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Inaugural Durban Filmmart a resounding success for Durban

There was great excitement as the inaugural Durban FilmMart (DFM) ended, with the announcement of the winner of the Hubert Bals Fund Award in the ‘Specialist Projects’ sidebar. The award of €5,000 towards script and project development, for “the most promising African project presented at the DFM,” was given to Jenna Cato Bass for her …


There was great excitement as the inaugural Durban FilmMart (DFM) ended, with the announcement of the winner of the Hubert Bals Fund Award in the ‘Specialist Projects’ sidebar.

The award of €5,000 towards script and project development, for “the most promising African project presented at the DFM,” was given to Jenna Cato Bass for her project “Tok Tokkie.”

The winner, chosen by a jury comprising Matthew Plouffe (Focus Features/USA), Peace Anyiam-Osigwe (Africa Film Academy/Nigeria) and Iwana Chronis (Hubert Bals Fund/Netherlands), was one of 12 projects selected for the Durban Film Mart, from a total of 80 projects submitted from South Africa, Egypt, Nigeria, Ethiopia, Zambia and Burkina Faso, with contributions in both feature film and documentary genres.

“Although the jury’s decision was unanimous,” says Hubert Bals Fund representative, Iwana Chronis, “it was a tough choice because all the projects have enormous promise in some way.

“‘Tok Tokkie’ is fresh, innovative and original as well as having enormous commercial promise, that could appeal to South African, African and international audiences alike. In addition, we felt that the €5,000 prize would really make a significant difference to this project.”

The Durban Film Mart (July 23-26), is the largest and one of only two co-production markets on the African continent. Hailed as a “resounding success” by delegates and guests alike, 185 delegates, from 16 countries, attended the four-day event.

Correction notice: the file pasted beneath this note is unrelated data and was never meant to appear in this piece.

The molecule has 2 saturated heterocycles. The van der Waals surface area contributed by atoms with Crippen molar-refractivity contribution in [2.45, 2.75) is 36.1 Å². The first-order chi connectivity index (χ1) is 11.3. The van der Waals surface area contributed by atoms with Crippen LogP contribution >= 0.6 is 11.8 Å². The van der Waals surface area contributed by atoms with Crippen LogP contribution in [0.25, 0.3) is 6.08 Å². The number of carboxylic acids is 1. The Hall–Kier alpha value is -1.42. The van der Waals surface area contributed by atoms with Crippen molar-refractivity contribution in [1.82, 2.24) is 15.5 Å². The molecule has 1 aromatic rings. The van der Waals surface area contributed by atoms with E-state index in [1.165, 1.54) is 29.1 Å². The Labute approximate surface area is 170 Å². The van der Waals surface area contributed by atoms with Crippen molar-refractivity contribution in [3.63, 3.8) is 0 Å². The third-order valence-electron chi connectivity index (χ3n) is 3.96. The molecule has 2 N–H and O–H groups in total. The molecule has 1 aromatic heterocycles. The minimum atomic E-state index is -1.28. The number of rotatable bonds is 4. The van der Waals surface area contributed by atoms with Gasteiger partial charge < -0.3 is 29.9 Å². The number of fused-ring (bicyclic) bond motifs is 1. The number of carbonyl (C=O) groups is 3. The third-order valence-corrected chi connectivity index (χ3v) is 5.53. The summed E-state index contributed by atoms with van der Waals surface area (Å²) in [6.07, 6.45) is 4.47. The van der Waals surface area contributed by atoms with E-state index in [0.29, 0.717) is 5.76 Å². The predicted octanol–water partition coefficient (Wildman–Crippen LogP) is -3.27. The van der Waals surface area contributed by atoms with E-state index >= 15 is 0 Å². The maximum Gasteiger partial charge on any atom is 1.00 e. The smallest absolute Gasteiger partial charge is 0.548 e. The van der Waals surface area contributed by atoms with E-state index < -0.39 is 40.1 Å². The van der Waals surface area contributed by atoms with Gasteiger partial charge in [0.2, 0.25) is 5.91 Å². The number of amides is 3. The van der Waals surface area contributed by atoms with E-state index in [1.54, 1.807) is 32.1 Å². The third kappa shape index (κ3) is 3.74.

“The main aims of the DFM were that it would be a key driver in raising the visibility of film content from Africa and encourage project collaboration between African film-makers from different African countries,” says acting CEO for the Durban Film Office (DFO) and joint-organizer of the DFM, Toni Monty.

“In addition, it has given African filmmakers the opportunity to pitch film projects to leading financiers, funding organizations, sales agents and internationally-reputed directors and producers, in order to form alliances for future collaborations.”

“We hope that as a result of these partnerships DFM will become a ‘feeder’ of African product to other international festivals and markets such as CineMart (Rotterdam), International Documentary Film Festival Amsterdam (IDFA) and others,” Monty continues.

The delegate program, presented by local and international specialists, Luciano Gloor, Mike Kelly, Leena Pasanen and Clare Downs took the form of master-classes, workshops and covered industry-related issues, such as financing and funding projects, managing rights in the digital age, pitching and packaging product, scriptwriting and marketing and distribution strategies.

“As a result of the meetings and connections made at DFM we hope that film financiers will be successful in identifying fundable African projects that will ultimately find their way to the big screen,” says Peter Rorvik, director of the Center for Creative Arts and Durban International Film Festival (DIFF) and joint organizer of the DFM.

“Feedback from the funders and financiers in attendance is that the standard of the projects was very high and the producers and directors were well prepared, as a result of the input they had received from the master-classes and one-one meetings with the specialist speakers.”

“The DFM promises to be a further catalyst for growth in the region by becoming one of the key events of the South African and African film industry and a focal point to interface with global parties and stimulate interest and activity in the city and the province,” Rorvik continues.

According to Marit van den Elshout, the Durban FilmMart’s international liaison person from CineMart Rotterdam, the DFM/DIFF partnership brings an important business component to the existing Durban International Film Festival.

“It provides a focal point for international players to interface and engage about global trends affecting and ultimately impacting on how Africa accesses the global marketplace. Running a film festival and co-production market in tandem is essential to the success of a market of this nature for the long-term,” van den Elshout emphasizes.

“We are extremely fortunate to have had the support, in cash and in kind and co-operation of our local role players in order to make this FilmMart such a success,” says Monty, “from the support of the eThekwini Municipality, to Tourism Durban, SABC, CineMart and the Hubert Bals Fund of the International Film Festival Rotterdam, Microsoft, TIKZN, IDFA and the National Film and Video Foundation (NFVF).

 

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